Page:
IN THE INDUSTRIAL COURT OF SWAZILAND
Case No. 117/18B
In the matter between:
QUINTON DLAMINI Applicant
THE NATIONAL PUBLIC SERVICE AND
ALLIED WORKERS UNION (NAPSAWU) Respondent
Neutral citation: Quinton Dlamini v The National Public Service and Allied Workers Union (NAPSAWU) (117/2018B)  SZIC 10 (18 February 2019)
Coram: NSIBANDE S. JP
(Sitting with Nominated Members of the Court Mr N. Manana and Mr M.P. Dlamini)
Heard: 27 September 2018
Delivered: 18 February 2019
 The Applicant approached the Court for an order:
- Setting aside the decision of the Respondent suspending the Applicant from membership of the Respondent Union and from Union activities as irregular, unlawful and against Respondent’s own constitution;
- Reinstating Applicant back into his position as Chairperson of the Manzini Branch of the Respondent;
- Interdicting and restraining the Respondent from preventing the Applicant from carrying out his duties as a member of the Union and as Chairperson of Manzini Branch of the Respondent to dispatch the minutes and record of proceedings from the respective branches leading to the adoption of the resolutions for the suspension of the Applicant from Union membership and activities of the Respondent;
- Directing the Respondent to dispatch the minutes and record of proceedings from the respective branches leading to the adoption of the resolution for the suspension of the Applicant from union membership and activities of the Respondent;
- Declaring that the unilateral suspension of Applicant from the membership of the Respondent Union and from Union activities is an unfair labor practice and unlawful;
- Costs of the application on the attorney and own client scale;
7. Granting Applicant further and/or alternative relief.
 The facts of this matter are largely common cause. The Applicant is the Chairman of the Manzini Branch of the Respondent and thus is also a member of the Respondent. He was suspended on 5th April 2018, pending the finalization of the work of a Commission of Enquiry appointed by the Respondent had to look into the purchase of Portion 25 of Farm Trelawney Park No. 868 (the house) when the Applicant held the office of President of the Respondent.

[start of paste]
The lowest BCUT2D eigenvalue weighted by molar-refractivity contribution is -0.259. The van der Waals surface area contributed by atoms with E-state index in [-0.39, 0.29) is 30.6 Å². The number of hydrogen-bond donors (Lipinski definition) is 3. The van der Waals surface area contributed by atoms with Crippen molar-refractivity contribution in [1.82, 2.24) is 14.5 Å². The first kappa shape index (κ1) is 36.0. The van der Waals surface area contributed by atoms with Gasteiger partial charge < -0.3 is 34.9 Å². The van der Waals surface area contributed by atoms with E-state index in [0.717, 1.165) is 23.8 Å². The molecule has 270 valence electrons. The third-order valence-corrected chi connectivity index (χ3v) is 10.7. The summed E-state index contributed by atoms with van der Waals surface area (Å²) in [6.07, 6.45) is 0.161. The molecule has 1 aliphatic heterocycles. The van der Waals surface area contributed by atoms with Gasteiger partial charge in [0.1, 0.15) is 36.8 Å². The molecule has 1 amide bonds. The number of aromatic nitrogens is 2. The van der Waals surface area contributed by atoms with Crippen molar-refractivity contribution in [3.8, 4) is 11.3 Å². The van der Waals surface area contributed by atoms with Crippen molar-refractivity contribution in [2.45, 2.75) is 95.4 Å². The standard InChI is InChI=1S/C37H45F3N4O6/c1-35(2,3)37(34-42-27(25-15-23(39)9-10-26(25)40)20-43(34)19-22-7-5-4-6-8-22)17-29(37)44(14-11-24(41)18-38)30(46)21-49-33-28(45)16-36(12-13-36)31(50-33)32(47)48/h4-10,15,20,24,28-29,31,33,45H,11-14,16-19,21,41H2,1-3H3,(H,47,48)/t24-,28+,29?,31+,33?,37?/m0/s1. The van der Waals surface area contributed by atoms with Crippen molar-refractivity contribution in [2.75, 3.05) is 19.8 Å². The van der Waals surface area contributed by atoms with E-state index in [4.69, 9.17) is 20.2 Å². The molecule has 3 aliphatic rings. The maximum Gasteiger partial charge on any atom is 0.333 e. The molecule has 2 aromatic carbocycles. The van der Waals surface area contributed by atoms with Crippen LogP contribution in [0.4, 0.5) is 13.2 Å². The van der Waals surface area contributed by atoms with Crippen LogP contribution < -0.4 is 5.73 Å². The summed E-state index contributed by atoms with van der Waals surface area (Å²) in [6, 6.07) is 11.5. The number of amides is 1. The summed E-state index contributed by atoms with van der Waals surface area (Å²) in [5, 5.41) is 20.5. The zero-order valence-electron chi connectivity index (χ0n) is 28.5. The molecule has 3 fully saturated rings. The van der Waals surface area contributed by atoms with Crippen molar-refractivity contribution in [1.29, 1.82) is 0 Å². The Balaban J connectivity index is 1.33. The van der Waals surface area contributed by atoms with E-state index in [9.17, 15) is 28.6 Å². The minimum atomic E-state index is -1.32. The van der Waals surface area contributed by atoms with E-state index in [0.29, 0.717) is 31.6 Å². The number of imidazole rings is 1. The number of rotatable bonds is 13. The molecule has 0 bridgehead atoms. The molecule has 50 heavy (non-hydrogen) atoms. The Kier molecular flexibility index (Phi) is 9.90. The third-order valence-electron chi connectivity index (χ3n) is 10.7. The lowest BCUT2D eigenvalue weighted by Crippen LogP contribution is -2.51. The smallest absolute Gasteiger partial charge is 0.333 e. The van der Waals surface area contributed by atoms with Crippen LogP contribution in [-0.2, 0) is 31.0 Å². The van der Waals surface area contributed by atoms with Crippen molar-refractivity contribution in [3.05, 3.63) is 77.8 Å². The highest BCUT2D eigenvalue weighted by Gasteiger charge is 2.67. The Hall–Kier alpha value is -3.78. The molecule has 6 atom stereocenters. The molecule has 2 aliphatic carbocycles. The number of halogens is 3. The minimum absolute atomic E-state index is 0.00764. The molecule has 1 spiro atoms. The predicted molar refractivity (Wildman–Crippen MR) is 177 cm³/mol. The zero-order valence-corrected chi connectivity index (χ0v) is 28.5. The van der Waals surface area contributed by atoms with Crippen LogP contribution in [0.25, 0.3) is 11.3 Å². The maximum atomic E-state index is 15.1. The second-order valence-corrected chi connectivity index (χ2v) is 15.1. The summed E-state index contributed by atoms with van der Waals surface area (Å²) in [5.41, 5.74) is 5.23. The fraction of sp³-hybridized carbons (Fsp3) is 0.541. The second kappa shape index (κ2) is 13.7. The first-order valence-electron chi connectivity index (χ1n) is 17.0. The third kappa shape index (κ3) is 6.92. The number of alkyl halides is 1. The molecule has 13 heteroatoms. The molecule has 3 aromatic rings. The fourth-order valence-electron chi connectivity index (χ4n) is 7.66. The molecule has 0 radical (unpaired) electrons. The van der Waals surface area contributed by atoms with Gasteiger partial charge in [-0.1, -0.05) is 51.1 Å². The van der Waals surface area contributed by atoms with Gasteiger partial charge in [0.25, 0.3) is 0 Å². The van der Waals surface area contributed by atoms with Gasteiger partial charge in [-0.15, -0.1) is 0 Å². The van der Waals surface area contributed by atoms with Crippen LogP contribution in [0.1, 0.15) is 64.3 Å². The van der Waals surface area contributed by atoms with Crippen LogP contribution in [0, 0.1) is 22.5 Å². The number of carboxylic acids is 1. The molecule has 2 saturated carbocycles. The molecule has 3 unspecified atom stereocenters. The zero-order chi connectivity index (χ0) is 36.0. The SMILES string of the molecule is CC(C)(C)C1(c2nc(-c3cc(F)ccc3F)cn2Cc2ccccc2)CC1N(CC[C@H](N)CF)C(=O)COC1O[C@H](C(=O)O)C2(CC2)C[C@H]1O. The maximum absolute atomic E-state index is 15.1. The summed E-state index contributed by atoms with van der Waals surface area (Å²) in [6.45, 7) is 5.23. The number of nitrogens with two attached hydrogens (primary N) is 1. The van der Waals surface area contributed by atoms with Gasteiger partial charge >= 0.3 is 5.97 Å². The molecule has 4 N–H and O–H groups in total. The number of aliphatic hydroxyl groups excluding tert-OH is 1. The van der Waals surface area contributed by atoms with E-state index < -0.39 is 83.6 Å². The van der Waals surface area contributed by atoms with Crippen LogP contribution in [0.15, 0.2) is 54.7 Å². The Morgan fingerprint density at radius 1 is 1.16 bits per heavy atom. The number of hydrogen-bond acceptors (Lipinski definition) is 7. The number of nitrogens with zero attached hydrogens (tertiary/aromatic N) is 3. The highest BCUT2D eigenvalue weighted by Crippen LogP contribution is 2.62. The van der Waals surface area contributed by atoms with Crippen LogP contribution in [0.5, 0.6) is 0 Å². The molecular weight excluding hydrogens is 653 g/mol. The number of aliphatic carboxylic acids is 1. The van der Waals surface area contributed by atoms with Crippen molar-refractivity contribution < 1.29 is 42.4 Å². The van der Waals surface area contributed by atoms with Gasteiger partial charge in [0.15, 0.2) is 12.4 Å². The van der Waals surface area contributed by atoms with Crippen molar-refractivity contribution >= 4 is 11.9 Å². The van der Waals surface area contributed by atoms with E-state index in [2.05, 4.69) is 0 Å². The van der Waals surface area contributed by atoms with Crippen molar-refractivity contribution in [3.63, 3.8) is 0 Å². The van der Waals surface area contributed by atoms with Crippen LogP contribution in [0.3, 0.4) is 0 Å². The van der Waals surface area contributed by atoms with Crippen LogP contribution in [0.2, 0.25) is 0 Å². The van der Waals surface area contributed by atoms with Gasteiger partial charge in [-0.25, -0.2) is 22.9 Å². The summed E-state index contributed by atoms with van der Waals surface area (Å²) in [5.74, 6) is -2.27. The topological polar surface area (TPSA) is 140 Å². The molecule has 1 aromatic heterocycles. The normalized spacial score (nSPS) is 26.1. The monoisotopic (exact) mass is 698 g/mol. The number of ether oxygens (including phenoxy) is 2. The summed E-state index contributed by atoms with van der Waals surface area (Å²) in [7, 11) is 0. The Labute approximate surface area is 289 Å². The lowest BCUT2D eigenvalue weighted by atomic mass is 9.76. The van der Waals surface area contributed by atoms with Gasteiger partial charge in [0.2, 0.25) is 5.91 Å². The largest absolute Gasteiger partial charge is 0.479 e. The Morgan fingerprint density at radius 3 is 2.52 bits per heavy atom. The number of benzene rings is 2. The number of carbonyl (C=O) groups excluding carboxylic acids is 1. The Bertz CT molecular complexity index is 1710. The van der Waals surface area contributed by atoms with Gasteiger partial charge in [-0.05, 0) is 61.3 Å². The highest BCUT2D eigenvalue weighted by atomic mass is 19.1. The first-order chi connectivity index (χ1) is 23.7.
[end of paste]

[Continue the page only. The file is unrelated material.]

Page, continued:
The Applicant challenges the suspension on the basis that he was not given a hearing prior to the suspension contrary to the by-laws of the Respondent, and secondly that none of the structures of the Respondent took a resolution to suspend them and that in the absence of such resolution the Secretary General of the Respondent lacks the requisition power to suspend him.
 When the matter was argued the Respondent emphasized that the Applicant was suspended as a means to allow its Commission of enquiry into the purchase of the house to proceed smoothly, thus it was termed a “cautionary suspension” which, it was argued, the Mid-Term Conference of the Respondent was empowered to effect.
 At the hearing of the matter, Respondent raised the point that the matter was res judicata. The point was dismissed as being ill conceived. The Applicant had previously brought a similar application which this Court dismissed on a point of law regarding urgency. That matter having been dismissed is not pending before this Court and the Respondent was unable to point out any other Court in which the same issue was being adjudicated upon. On this basis, the point raised in limine was dismissed.
 Right to be heard prior to the suspension.
The Applicant raised section 21(1) of the Constitution of Eswatini to submit that the need to give notice prior to suspending an employee has now crystalised into a right that obliged the Respondent to hear the Applicant before it suspended him. It was submitted that in terms of the constitution this right exists whether the suspension is cautionary as alleged by Respondent. To this end, the Court was referred to Patrick Mooi Dlamini v Commissioner Anti-Corruption Commission and Attorney General Industrial Court Case No. 217/17.